Whose decision is it?
"The doctors are going to take a hard look at that and help him decide if it's safe," Harbaugh said Monday.
After undergoing hip surgery twice in as many years, it's a decision that could affect Pitta's career and quality of life. The sixth-year tight end doesn't see how things are going to change by next season if the doctors decide he can't play this year.
The group is scheduled to sit down today.
"We'll have a powwow on it and figure out if that's what we're going to do on what the doctors and he say is the best thing," Harbaugh said.
Hensley: Good Luck Trying To Steal Ravens' Newly Disguised Signals
We won't be diving too deep into this subject because, as Harbaugh admitted Friday, the topic makes him uncomfortable.
As it should.
Trying to decode defensive signals is nothing new in the NFL, but Harbaugh and his staff developed an elaborate new system to disguise them, and he'd prefer not to give any tips to future opponents.
Here are the little tidbits Hensley observed about the new system when the Ravens faced off against the Chargers.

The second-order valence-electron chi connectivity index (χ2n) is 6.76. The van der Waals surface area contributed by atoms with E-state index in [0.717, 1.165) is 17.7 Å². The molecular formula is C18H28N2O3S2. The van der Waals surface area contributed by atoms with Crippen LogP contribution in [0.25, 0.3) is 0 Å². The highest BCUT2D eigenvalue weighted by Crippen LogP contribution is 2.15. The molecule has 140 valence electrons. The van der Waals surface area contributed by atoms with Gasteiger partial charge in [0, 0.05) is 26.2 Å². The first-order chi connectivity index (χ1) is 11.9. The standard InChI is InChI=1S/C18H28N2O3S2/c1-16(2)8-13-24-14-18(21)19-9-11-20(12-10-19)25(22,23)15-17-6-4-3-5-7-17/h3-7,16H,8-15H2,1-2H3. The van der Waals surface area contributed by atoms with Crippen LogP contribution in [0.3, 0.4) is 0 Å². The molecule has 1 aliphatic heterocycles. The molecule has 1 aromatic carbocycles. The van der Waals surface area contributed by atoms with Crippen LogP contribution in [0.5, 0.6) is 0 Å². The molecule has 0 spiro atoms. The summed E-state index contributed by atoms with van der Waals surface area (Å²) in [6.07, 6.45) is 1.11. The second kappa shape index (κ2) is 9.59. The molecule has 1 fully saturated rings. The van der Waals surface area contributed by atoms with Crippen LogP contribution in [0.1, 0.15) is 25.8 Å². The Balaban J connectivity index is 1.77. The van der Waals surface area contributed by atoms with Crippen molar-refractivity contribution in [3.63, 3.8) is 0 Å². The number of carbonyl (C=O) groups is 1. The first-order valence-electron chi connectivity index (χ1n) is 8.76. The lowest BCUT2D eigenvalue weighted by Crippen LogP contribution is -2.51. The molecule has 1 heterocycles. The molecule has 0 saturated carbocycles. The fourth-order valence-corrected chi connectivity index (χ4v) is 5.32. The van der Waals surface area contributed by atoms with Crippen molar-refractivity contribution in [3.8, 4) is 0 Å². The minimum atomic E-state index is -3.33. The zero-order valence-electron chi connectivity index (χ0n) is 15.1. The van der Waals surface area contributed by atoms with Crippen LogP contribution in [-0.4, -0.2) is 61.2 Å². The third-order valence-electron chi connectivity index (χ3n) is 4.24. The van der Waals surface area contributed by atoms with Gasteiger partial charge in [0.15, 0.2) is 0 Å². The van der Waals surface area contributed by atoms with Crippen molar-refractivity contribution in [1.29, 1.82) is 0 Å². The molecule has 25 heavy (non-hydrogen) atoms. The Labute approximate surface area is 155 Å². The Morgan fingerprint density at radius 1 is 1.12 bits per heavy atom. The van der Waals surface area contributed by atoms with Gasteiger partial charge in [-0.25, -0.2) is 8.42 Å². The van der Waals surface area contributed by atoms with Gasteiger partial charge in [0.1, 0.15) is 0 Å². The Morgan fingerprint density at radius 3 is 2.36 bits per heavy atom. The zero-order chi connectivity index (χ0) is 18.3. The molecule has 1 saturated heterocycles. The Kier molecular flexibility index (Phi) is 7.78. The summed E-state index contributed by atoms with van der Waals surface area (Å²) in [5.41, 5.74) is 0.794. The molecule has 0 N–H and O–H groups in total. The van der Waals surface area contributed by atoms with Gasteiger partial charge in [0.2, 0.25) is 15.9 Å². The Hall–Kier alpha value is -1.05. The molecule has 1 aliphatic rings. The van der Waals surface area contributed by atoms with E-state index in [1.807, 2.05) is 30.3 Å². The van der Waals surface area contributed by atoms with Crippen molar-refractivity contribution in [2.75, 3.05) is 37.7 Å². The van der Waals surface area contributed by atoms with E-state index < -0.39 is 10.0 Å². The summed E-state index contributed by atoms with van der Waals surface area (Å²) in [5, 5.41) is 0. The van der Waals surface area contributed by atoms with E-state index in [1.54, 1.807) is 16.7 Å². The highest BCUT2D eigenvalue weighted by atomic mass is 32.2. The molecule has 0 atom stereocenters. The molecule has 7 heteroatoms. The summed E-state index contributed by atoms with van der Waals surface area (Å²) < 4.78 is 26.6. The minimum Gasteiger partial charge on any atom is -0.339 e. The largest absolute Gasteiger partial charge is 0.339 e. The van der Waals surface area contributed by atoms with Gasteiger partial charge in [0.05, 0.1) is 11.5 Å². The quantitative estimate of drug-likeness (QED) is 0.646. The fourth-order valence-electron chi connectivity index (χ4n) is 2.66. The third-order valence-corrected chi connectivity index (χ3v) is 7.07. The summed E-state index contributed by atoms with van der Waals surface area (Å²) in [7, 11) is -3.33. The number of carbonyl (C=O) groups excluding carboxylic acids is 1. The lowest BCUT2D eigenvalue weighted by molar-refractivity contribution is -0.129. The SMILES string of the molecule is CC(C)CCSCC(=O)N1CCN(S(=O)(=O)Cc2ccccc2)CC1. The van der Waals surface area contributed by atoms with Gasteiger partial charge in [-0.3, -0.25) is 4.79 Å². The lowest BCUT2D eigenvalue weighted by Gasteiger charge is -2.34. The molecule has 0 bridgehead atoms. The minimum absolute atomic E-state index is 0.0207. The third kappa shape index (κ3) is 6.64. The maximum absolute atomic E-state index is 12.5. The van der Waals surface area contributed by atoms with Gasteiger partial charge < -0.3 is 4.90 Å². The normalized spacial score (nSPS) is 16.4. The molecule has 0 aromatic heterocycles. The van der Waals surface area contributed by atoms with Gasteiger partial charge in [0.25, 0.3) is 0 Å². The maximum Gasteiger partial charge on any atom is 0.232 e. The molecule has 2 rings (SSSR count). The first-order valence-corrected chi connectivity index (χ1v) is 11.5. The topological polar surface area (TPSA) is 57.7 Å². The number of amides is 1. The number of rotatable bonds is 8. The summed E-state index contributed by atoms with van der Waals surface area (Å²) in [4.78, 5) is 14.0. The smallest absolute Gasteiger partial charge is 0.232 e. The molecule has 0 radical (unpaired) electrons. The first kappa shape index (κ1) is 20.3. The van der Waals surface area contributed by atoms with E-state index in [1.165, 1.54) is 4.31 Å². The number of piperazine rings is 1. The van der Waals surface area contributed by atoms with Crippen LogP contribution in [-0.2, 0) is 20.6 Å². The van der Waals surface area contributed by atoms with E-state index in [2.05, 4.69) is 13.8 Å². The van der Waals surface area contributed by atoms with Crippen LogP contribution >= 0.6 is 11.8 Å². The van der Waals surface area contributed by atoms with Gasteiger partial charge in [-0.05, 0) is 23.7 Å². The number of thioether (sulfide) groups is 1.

"Three assistant coaches – each wearing a green, yellow or red hat – relay the calls to the field," he wrote. "It's unknown whether all are sending in signals to their specific position group or if two are conveying 'dummy' calls. If that wasn't enough subterfuge, the Ravens' injured and practice squad players stand behind those assistants and hold towels over their heads to shield them from the opposing coaches' box behind them."
Harbaugh acknowledged this new system to Hensley last week, and he also explained why his team adapted it.
Just like the other 31 NFL teams, the Ravens make use of the one helmet radio that the rules allow for on defense, but there are instances when coaches need to get calls into the players more quickly. It takes more time to tell just one player, and have him communicate the play to all his teammates.
Harbaugh explained that if the opponent is in a no-huddle offense, the defense needs to operate more quickly and efficiently. When coaches send signals, all defensive players simply look over and they're all on the same page.
"And we would prefer that he doesn't know what defense we're in," he said.
Hensley pressed for more information, including what the colored hats mean or how many of the assistants are sending the correct signal, but Harbaugh joked and politely shut down the conversation so as to not give away any secrets.
"Can't give you any details on that," Harbaugh said. "I'm not allowed. I do not have clearance to give any details on the specifics of that.
"I'm getting uncomfortable."